So really, as with anything business-related, there are pros and cons of using your own shipping carrier account or allowing retailers to use their business’s. When beginning a dropship program, you will get requests for both of these options. So, you will just have to determine which methods are easiest and worth managing from your perspective, if not both.
Providing an Inventory Feed and Product Data
Providing good product data is a challenge that traditional wholesale suppliers don’t have to face, but it is critical when becoming a dropship supplier. Once you have determined your company has the ability to fulfil dropship orders and chosen your shipment policies, you will now have to decide how you are going to provide an inventory feed and product data to your retailers. Luckily,
Typically, inventory counts matter in dropship. Unless you manufacture on-demand, you are going to need to provide accurate and up to date inventory quantity numbers to your dealers. The retailer has no way to know if items have been purchased through other online stores until they see an item is sold out when it’s time to place an order for a customer. This is why inventory data feeds are so crucial – it bridges the gap of information among a supplier and their numerous retailers. If a retailer doesn’t have this quantity level information, they can end up selling out-of-stock products to their customers. And, if costs are not kept up-to-date in their feed, retailers can find themselves losing money. Both of these issues in turn will cause them to drop you as a supplier.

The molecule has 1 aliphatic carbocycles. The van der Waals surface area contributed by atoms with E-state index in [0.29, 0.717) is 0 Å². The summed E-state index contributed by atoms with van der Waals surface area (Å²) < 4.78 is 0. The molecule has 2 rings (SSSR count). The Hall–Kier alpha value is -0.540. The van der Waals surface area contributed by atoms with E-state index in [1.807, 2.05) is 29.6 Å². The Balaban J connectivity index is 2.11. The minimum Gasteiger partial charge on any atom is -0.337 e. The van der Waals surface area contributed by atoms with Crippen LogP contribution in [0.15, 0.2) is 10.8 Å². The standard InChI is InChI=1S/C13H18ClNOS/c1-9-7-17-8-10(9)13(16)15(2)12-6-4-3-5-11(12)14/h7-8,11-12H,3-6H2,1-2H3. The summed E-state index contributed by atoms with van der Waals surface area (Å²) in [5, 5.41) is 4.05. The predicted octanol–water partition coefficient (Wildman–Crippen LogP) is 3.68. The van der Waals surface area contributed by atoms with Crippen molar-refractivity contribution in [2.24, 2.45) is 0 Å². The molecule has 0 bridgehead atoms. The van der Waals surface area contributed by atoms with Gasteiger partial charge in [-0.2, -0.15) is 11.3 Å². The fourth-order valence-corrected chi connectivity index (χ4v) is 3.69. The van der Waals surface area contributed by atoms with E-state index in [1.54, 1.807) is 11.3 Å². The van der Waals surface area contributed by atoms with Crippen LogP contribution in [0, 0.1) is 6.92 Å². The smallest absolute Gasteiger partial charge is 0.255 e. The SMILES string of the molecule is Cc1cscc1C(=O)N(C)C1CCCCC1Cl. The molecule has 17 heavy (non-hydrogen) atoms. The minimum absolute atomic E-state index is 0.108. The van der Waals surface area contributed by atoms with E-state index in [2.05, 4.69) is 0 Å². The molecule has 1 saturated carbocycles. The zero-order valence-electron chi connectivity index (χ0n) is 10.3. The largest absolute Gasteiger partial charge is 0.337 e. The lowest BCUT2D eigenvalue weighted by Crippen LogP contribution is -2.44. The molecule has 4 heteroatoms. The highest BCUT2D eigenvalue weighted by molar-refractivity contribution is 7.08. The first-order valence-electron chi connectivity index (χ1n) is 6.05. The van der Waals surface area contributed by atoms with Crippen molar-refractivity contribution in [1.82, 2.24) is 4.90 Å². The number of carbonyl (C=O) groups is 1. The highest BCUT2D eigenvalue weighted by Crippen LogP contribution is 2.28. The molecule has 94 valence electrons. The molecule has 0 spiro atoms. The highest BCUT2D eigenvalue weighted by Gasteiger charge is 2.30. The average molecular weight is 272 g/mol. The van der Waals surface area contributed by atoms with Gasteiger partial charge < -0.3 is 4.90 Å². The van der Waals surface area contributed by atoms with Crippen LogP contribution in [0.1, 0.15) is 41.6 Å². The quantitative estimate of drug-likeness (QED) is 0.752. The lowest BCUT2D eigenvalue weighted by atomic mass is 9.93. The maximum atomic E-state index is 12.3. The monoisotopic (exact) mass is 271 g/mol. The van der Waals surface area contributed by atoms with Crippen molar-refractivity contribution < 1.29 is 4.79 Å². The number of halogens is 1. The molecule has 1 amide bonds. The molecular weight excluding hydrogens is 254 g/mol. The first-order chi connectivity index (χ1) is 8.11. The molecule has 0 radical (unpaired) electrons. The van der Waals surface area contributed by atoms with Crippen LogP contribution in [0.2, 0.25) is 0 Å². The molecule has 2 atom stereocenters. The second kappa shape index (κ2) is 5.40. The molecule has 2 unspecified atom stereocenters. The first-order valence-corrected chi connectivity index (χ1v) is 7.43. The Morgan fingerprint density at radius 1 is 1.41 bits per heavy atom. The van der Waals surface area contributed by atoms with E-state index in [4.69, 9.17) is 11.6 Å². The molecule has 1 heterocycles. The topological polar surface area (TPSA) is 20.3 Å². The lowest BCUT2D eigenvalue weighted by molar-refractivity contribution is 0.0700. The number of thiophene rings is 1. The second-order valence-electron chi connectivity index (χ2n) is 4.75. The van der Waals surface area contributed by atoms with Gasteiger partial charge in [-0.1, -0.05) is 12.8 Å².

Quantity levels mean nothing if you are not able to provide your product feed in a file format that is easily accessible by your retailers and their software. A data feed can come in a wide variety of formats, which you may be familiar with. The most common and easy-to-access formats include a simple CSV file or an XML document accessible via an HTTP link. For the more technologically advanced suppliers, you may consider providing the feed through an API or FTP where retailers can connect directly and pull the data. A common method widely used on Dropstore is API integration through a Shopify plugin, Woocommerce plugin, API to stock2shop, and API to TradeGecko.